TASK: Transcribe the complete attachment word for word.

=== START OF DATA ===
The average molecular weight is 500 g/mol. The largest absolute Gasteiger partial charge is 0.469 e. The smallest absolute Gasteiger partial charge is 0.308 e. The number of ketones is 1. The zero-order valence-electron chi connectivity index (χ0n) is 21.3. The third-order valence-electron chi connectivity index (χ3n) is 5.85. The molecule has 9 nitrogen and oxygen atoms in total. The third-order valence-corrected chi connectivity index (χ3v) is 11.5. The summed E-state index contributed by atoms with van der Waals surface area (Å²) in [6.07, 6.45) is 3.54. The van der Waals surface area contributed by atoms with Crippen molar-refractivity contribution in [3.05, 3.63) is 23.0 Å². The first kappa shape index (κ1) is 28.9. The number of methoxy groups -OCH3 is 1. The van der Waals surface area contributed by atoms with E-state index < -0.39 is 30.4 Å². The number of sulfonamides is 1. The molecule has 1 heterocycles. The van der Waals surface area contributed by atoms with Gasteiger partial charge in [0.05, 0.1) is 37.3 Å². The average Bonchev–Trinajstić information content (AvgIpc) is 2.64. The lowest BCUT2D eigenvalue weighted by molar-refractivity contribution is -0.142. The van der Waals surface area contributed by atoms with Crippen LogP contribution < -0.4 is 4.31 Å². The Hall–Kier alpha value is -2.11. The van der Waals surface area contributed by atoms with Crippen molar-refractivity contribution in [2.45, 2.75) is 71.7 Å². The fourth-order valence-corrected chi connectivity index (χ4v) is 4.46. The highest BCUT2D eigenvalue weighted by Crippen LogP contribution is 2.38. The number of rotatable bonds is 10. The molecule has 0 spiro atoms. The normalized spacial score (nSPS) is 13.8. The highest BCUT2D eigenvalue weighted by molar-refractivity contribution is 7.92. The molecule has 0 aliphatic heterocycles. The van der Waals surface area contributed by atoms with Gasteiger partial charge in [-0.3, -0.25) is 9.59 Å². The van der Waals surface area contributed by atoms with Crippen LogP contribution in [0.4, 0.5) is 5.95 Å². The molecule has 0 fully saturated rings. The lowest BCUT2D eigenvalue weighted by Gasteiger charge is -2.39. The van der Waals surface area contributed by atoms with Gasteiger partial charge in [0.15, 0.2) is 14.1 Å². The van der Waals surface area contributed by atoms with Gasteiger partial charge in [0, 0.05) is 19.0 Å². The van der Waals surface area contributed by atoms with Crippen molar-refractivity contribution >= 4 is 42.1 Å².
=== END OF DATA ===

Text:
The average molecular weight is 500 g/mol. The largest absolute Gasteiger partial charge is 0.469 e. The smallest absolute Gasteiger partial charge is 0.308 e. The number of ketones is 1. The zero-order valence-electron chi connectivity index (χ0n) is 21.3. The third-order valence-electron chi connectivity index (χ3n) is 5.85. The molecule has 9 nitrogen and oxygen atoms in total. The third-order valence-corrected chi connectivity index (χ3v) is 11.5. The summed E-state index contributed by atoms with van der Waals surface area (Å²) in [6.07, 6.45) is 3.54. The van der Waals surface area contributed by atoms with Crippen molar-refractivity contribution in [3.05, 3.63) is 23.0 Å². The first kappa shape index (κ1) is 28.9. The number of methoxy groups -OCH3 is 1. The van der Waals surface area contributed by atoms with E-state index < -0.39 is 30.4 Å². The number of sulfonamides is 1. The molecule has 1 heterocycles. The van der Waals surface area contributed by atoms with Gasteiger partial charge in [0.05, 0.1) is 37.3 Å². The average Bonchev–Trinajstić information content (AvgIpc) is 2.64. The lowest BCUT2D eigenvalue weighted by molar-refractivity contribution is -0.142. The van der Waals surface area contributed by atoms with Crippen LogP contribution < -0.4 is 4.31 Å². The Hall–Kier alpha value is -2.11. The van der Waals surface area contributed by atoms with Crippen molar-refractivity contribution in [2.45, 2.75) is 71.7 Å². The fourth-order valence-corrected chi connectivity index (χ4v) is 4.46. The highest BCUT2D eigenvalue weighted by Crippen LogP contribution is 2.38. The number of rotatable bonds is 10. The molecule has 0 spiro atoms. The normalized spacial score (nSPS) is 13.8. The highest BCUT2D eigenvalue weighted by molar-refractivity contribution is 7.92. The molecule has 0 aliphatic heterocycles. The van der Waals surface area contributed by atoms with Gasteiger partial charge in [-0.3, -0.25) is 9.59 Å². The van der Waals surface area contributed by atoms with Crippen LogP contribution in [0.4, 0.5) is 5.95 Å². The molecule has 0 fully saturated rings. The lowest BCUT2D eigenvalue weighted by Gasteiger charge is -2.39. The van der Waals surface area contributed by atoms with Gasteiger partial charge in [0.15, 0.2) is 14.1 Å². The van der Waals surface area contributed by atoms with Gasteiger partial charge in [0, 0.05) is 19.0 Å². The van der Waals surface area contributed by atoms with Crippen molar-refractivity contribution >= 4 is 42.1 Å².